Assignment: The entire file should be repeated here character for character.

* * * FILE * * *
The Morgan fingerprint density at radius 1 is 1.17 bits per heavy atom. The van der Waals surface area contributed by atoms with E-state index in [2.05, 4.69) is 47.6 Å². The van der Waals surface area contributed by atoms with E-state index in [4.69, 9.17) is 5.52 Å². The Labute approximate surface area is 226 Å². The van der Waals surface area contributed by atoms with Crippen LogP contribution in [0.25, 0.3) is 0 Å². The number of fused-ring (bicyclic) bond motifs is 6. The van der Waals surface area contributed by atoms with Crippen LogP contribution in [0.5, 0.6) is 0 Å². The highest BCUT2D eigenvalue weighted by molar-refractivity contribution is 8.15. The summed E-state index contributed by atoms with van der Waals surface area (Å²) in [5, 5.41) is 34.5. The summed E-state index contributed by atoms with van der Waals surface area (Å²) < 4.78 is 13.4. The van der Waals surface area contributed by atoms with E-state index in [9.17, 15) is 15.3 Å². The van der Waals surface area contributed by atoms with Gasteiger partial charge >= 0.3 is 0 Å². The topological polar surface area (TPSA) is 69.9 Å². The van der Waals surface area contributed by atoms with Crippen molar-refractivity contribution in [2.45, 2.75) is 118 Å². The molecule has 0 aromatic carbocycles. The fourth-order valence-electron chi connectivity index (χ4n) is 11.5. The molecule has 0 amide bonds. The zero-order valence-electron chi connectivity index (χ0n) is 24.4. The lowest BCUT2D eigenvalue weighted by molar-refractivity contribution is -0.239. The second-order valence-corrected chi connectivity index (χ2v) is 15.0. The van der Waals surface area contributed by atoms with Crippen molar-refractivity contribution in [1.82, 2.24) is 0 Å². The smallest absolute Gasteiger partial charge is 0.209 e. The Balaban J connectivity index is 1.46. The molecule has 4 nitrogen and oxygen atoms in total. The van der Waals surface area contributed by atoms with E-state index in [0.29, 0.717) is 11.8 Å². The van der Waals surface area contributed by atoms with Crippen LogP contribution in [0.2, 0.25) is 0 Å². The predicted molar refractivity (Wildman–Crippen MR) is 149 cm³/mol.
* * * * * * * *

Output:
The Morgan fingerprint density at radius 1 is 1.17 bits per heavy atom. The van der Waals surface area contributed by atoms with E-state index in [2.05, 4.69) is 47.6 Å². The van der Waals surface area contributed by atoms with E-state index in [4.69, 9.17) is 5.52 Å². The Labute approximate surface area is 226 Å². The van der Waals surface area contributed by atoms with Crippen LogP contribution in [0.25, 0.3) is 0 Å². The number of fused-ring (bicyclic) bond motifs is 6. The van der Waals surface area contributed by atoms with Crippen LogP contribution in [0.5, 0.6) is 0 Å². The highest BCUT2D eigenvalue weighted by molar-refractivity contribution is 8.15. The summed E-state index contributed by atoms with van der Waals surface area (Å²) in [5, 5.41) is 34.5. The summed E-state index contributed by atoms with van der Waals surface area (Å²) < 4.78 is 13.4. The van der Waals surface area contributed by atoms with E-state index in [9.17, 15) is 15.3 Å². The van der Waals surface area contributed by atoms with Gasteiger partial charge >= 0.3 is 0 Å². The topological polar surface area (TPSA) is 69.9 Å². The van der Waals surface area contributed by atoms with Crippen molar-refractivity contribution in [2.45, 2.75) is 118 Å². The molecule has 0 aromatic carbocycles. The fourth-order valence-electron chi connectivity index (χ4n) is 11.5. The molecule has 0 amide bonds. The zero-order valence-electron chi connectivity index (χ0n) is 24.4. The lowest BCUT2D eigenvalue weighted by molar-refractivity contribution is -0.239. The second-order valence-corrected chi connectivity index (χ2v) is 15.0. The van der Waals surface area contributed by atoms with Crippen molar-refractivity contribution in [1.82, 2.24) is 0 Å². The smallest absolute Gasteiger partial charge is 0.209 e. The Balaban J connectivity index is 1.46. The molecule has 4 nitrogen and oxygen atoms in total. The van der Waals surface area contributed by atoms with E-state index in [0.29, 0.717) is 11.8 Å². The van der Waals surface area contributed by atoms with Crippen LogP contribution in [0.2, 0.25) is 0 Å². The predicted molar refractivity (Wildman–Crippen MR) is 149 cm³/mol.